F-15s needed in Europe to respond to Russia, Lakenheath commander says
By ADAM L. MATHIS | STARS AND STRIPES Published: July 28, 2014
RAF LAKENHEATH, England — This is not the time to talk about reducing the number of F-15 fighter jets in Europe, given the situation in Ukraine, according to the new commander of the 48th Fighter Wing, which flies the only F15s in Europe.
“What an exciting time to be in Europe and an exciting time to be at NATO, what an exciting time to be around this wing,” said Col. Robert Novotny, an F-15 pilot, who has been on the job for less than a week. “You know we have a lot of challenges, we really do.”
U.S. fiscal austerity is squeezing military budgets, and Department of Defense officials are questioning whether Lakenheath should be closed or lose some of its fighter jet inventory. Gen. Philip Breedlove, commander of U.S. European Command and supreme allied commander Europe, revealed in June that the Defense Department was considering pulling some F-15s from Europe, and Lakenheath is the only F-15 base on the continent.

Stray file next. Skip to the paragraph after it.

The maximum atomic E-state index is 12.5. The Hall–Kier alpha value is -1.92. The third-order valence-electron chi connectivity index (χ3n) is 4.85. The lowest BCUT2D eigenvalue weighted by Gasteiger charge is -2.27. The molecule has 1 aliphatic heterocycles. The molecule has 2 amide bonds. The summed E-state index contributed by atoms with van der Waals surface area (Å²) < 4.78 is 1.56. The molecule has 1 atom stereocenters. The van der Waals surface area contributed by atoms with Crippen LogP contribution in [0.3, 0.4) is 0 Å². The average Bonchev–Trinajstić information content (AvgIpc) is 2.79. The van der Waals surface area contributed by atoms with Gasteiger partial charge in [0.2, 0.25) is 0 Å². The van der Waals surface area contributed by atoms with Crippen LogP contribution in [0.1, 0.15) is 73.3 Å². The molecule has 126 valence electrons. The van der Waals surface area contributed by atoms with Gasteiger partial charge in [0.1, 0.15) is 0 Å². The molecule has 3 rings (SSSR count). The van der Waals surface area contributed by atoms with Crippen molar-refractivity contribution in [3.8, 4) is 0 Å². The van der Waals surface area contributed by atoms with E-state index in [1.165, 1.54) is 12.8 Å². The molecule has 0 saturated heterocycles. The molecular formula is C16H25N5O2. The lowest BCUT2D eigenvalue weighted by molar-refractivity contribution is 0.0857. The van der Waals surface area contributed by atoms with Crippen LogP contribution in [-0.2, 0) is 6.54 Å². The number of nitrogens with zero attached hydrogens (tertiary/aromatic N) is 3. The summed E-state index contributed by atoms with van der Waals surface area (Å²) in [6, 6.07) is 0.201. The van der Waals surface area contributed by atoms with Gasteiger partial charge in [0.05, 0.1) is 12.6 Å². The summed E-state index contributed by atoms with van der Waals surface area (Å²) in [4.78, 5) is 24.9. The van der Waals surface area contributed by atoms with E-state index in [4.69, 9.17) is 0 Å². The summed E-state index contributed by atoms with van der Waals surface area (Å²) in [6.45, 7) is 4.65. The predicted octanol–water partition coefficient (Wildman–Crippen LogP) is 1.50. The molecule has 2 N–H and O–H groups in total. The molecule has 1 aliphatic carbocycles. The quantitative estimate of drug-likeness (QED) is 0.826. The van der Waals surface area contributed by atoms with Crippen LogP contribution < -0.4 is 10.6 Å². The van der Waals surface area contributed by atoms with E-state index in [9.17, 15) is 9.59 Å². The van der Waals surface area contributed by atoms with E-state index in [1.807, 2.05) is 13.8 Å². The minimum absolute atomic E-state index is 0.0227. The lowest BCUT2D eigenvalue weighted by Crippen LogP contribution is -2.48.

Novotny agreed reducing the F-15C Eagle fleet makes fiscal sense, although he considers it to be “the world’s greatest” fighter at air-to-air combat.
The problem is that the F-15C is a single-purpose plane, which could be replaced by the multirole F-16, F-22 or F-15E, he said.
The F-15, which entered Air Force service in 1979, is also starting to find itself outclassed. When Novotny was stationed at Nellis Air Force Base in 2012, he flew the F-15 against the new F-22 Raptor and found the older plane unable to match the new one.
“For me, if I’m acting the bad guy, I can’t outrun them,” Novotny told IEEE Spectrum, a leading technology, engineering and science magazine. The Raptor is “shooting me from a lot farther away, and I usually never see them.”
But Novotny said he agreed with the assessment of Defense Department officials who have advocated the F-15C remain at Lakenheath while the situation in Ukraine remains unstable.
“I think retiring the F-15Cs here at Lakenheath was a prudent decision in light of the fiscal constraints before Russia annexed Crimea and before there was a raging battle on the eastern front of Ukraine,” he said.
Lakenheath aircraft have been part of NATO air policing missions over the Baltic states recently. The missions have been ramped up as part of an alliance effort to reassure allies in the east, who fear Russia’s intentions toward states once under Soviet domination. Novotny said the base is deploying airmen to Bulgaria next month to train with local forces as part of that continuing effort.
However, Novotny described it as a routine training event to work with regional partners.
“I don’t think it necessarily signals a response per se” to Russia’s intervention in Ukraine. “I think this is the way we do business,” Novotny said. “We enjoy working with our partners. I believe our partners enjoy working with us.”